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No holds barred

Pooches go to prison for socialization on way to adoption

Kim Imel held back tears as Spencer, a 1-year-old dachshund mix, sniffed around his new home and played with his new companions.

The dachshund was in prison – literally.

But Imel, a licensed veterinarian technician with SpokAnimal, wouldn’t have it any other way.

“This is more outgoing, more sociability, more playfulness, than I’ve ever seen,” Imel said, nearly overcome with emotion. “This is exactly where he needs to be.”

Spencer and Wrigley, a 1-year-old pug mix, arrived at Airway Heights Corrections Center on Thursday as part of the new Pawsitive Dog Training Program, which pairs inmates with dogs in need of better socialization and training to be adoptable.

Five inmates underwent an extensive application process to participate. None could have convictions for violent crimes against animals or children, and none could have serious infractions at the prison in at least six months even to apply.

“This is what’s happening in other facilities, and it works well,” said Rich Hewson, supervisor of the unit where the dogs will be housed. Each dog will live in a cell with its handlers and will be allowed in the community areas with up to 130 inmates.

Strict rules are in place regarding who can interact with the dogs and when, which officials say helps build respect and responsibility between the handlers and the other inmates. Handlers also will keep journals documenting their dogs’ progress.

Inmate Andy Lopez is Wrigley’s lead handler. Lopez worked with two dogs in the program while housed at Washington State Penitentiary in Walla Walla and said it was a great experience.

“It gives us responsibility. You learn patience,” he said.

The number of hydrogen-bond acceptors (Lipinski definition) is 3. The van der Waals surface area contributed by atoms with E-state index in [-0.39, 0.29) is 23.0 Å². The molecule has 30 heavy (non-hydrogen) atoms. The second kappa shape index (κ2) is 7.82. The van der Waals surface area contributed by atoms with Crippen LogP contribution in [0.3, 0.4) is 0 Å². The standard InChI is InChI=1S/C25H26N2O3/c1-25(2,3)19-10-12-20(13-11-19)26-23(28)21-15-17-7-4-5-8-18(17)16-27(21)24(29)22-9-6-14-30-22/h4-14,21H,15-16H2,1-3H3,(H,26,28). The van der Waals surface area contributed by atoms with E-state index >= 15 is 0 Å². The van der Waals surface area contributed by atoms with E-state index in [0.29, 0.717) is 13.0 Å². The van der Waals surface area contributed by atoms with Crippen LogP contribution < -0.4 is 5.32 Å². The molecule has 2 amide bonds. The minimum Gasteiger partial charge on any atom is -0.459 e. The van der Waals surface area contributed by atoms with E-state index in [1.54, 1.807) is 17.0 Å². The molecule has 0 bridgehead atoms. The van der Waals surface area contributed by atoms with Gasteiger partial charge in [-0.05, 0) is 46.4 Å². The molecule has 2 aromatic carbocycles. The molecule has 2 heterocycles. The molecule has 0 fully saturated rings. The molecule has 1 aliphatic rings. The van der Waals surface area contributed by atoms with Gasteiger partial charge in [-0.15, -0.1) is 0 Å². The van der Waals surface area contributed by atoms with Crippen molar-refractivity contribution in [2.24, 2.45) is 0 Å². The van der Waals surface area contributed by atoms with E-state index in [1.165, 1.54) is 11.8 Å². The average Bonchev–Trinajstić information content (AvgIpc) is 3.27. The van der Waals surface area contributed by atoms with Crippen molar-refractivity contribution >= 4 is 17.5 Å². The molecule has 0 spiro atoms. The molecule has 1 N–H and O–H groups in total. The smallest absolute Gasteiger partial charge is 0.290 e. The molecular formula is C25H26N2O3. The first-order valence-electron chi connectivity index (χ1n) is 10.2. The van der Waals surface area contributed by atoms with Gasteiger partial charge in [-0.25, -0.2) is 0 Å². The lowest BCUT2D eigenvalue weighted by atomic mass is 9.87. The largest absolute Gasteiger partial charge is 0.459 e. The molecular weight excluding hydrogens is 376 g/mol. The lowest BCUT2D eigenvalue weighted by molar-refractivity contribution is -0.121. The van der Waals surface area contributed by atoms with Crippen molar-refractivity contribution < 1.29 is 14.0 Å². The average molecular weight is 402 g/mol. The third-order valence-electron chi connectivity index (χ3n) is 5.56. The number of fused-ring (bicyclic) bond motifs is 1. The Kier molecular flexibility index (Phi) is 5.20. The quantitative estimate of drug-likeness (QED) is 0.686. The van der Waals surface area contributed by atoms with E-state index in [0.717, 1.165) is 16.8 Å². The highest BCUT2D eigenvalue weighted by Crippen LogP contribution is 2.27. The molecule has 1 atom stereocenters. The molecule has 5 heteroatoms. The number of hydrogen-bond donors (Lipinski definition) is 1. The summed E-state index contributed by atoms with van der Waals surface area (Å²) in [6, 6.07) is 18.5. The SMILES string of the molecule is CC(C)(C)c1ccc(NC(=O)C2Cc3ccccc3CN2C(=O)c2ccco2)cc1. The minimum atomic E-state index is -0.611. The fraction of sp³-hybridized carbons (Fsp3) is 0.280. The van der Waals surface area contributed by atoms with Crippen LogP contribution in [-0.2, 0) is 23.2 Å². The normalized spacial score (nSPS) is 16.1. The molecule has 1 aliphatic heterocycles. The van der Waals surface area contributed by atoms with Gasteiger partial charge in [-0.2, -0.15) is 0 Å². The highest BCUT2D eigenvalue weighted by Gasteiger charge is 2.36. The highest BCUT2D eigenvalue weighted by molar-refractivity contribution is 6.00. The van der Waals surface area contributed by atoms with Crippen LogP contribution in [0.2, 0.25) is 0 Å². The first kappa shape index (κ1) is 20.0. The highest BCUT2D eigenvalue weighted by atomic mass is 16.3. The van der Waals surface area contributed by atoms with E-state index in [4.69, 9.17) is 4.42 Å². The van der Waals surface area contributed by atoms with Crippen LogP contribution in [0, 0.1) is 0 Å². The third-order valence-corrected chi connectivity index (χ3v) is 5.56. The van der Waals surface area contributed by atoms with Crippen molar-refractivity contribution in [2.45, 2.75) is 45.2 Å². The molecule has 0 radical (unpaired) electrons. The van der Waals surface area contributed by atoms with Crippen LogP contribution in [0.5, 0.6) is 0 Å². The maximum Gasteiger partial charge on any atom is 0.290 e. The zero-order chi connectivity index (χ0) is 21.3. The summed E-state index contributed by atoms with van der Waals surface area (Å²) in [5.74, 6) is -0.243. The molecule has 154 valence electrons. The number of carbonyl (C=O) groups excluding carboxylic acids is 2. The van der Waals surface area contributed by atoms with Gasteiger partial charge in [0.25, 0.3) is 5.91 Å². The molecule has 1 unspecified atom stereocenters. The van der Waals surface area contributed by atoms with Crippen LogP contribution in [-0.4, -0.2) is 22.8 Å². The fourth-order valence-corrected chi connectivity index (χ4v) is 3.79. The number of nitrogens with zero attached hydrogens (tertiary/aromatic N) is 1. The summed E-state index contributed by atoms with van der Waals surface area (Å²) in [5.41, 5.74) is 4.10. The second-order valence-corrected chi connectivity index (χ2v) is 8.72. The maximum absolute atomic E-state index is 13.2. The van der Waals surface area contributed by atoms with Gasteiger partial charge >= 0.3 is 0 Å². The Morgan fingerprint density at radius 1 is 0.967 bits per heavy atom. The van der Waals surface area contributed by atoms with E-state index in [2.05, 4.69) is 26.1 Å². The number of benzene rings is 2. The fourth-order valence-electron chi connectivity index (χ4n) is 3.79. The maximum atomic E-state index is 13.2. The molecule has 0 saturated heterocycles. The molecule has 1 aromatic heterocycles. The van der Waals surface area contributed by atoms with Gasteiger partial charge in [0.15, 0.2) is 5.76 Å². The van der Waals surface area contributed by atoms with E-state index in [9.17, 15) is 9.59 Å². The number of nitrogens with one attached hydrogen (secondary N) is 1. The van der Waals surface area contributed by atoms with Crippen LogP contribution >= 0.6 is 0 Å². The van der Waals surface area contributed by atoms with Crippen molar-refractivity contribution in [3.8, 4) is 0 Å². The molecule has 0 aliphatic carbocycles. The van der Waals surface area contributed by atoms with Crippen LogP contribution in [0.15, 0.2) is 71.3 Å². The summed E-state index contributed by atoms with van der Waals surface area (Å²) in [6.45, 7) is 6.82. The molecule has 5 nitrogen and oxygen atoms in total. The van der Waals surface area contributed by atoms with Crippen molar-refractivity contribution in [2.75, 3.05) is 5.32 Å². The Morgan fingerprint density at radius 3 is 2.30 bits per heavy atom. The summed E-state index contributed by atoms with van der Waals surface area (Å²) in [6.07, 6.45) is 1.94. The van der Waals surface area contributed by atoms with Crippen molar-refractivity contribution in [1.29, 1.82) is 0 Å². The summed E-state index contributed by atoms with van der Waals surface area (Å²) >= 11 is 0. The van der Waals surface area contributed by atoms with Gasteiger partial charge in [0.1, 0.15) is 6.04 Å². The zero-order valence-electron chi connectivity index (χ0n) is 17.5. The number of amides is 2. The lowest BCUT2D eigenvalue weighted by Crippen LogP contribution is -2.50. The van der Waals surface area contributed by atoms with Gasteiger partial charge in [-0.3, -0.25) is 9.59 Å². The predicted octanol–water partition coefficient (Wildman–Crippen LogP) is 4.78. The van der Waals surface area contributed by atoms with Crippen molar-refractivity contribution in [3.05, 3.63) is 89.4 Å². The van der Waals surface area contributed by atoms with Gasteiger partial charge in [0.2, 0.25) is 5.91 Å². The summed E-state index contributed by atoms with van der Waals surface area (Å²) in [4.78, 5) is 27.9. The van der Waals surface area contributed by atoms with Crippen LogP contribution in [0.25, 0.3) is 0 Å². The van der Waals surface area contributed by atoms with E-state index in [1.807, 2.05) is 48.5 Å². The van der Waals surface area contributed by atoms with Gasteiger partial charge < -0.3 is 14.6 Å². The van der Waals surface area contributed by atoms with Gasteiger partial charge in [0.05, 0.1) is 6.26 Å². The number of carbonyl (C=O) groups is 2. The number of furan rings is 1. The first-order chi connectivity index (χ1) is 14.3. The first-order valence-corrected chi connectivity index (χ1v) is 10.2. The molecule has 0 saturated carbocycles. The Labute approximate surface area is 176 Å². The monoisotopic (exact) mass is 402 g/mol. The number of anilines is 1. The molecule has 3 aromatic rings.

He said the inmates not trained to handle the dogs “are just as excited about the dogs coming as we are.”

James Key, the prison’s associate superintendent, noted that when they brought the dogs through the commons area en route to their new homes, inmates reading, playing cards or just sitting couldn’t help but smile.

Lopez agreed. “You see that softening of the exteriors. It makes you use some emotions that maybe you might not use.”

Lopez said another handler in the program has family members who raise English bulldogs and hopes to use his training to help with the business when he’s released.

“Now when he gets out there he has a viable option instead of just going back to the same behaviors,” Lopez said.

Both dogs were brought to SpokAnimal as strays in the last few weeks. They underwent behavior assessments to make sure they could handle the stress of the new environment.

Imel said the dogs will stay for six to eight weeks depending on how their stay in prison goes, then they’ll be available for adoption.

Wrigley “needs to learn some patience. He needs to learn some impulse control, and he needs someone to help him with that,” Imel said. “With Spencer, we want to build his confidence and let him know that life is OK and life is fun.”

SpokAnimal Executive Director Gail Mackie hopes to move more dogs to the prison as the program proceeds.

“We’re intending on this being SpokAnimal West,” she said.



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